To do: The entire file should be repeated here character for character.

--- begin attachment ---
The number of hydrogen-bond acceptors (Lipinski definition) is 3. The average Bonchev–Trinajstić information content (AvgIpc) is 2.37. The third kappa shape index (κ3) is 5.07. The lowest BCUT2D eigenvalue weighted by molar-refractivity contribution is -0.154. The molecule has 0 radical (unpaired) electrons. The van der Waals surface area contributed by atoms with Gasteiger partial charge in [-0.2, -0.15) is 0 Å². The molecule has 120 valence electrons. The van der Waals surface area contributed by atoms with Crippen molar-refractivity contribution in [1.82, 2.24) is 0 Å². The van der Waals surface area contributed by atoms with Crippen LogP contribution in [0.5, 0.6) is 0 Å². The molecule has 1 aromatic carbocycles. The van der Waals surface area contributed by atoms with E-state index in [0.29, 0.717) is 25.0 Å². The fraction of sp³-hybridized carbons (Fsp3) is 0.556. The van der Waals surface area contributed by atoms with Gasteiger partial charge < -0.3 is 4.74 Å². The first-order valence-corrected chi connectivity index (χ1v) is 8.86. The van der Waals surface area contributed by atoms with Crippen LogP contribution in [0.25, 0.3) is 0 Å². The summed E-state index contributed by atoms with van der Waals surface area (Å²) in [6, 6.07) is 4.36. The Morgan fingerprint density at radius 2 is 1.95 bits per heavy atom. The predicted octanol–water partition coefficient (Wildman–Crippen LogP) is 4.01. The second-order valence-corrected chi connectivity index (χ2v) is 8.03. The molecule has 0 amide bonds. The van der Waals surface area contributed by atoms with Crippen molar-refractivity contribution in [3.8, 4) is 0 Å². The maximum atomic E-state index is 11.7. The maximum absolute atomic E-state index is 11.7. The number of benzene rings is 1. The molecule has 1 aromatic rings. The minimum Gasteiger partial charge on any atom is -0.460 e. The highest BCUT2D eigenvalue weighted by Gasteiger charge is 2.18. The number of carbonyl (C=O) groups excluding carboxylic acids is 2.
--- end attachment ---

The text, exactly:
The number of hydrogen-bond acceptors (Lipinski definition) is 3. The average Bonchev–Trinajstić information content (AvgIpc) is 2.37. The third kappa shape index (κ3) is 5.07. The lowest BCUT2D eigenvalue weighted by molar-refractivity contribution is -0.154. The molecule has 0 radical (unpaired) electrons. The van der Waals surface area contributed by atoms with Gasteiger partial charge in [-0.2, -0.15) is 0 Å². The molecule has 120 valence electrons. The van der Waals surface area contributed by atoms with Crippen molar-refractivity contribution in [1.82, 2.24) is 0 Å². The van der Waals surface area contributed by atoms with Crippen LogP contribution in [0.5, 0.6) is 0 Å². The molecule has 1 aromatic carbocycles. The van der Waals surface area contributed by atoms with E-state index in [0.29, 0.717) is 25.0 Å². The fraction of sp³-hybridized carbons (Fsp3) is 0.556. The van der Waals surface area contributed by atoms with Gasteiger partial charge < -0.3 is 4.74 Å². The first-order valence-corrected chi connectivity index (χ1v) is 8.86. The van der Waals surface area contributed by atoms with Crippen LogP contribution in [0.25, 0.3) is 0 Å². The summed E-state index contributed by atoms with van der Waals surface area (Å²) in [6, 6.07) is 4.36. The Morgan fingerprint density at radius 2 is 1.95 bits per heavy atom. The predicted octanol–water partition coefficient (Wildman–Crippen LogP) is 4.01. The second-order valence-corrected chi connectivity index (χ2v) is 8.03. The molecule has 0 amide bonds. The van der Waals surface area contributed by atoms with Crippen molar-refractivity contribution in [3.8, 4) is 0 Å². The maximum atomic E-state index is 11.7. The maximum absolute atomic E-state index is 11.7. The number of benzene rings is 1. The molecule has 1 aromatic rings. The minimum Gasteiger partial charge on any atom is -0.460 e. The highest BCUT2D eigenvalue weighted by Gasteiger charge is 2.18. The number of carbonyl (C=O) groups excluding carboxylic acids is 2.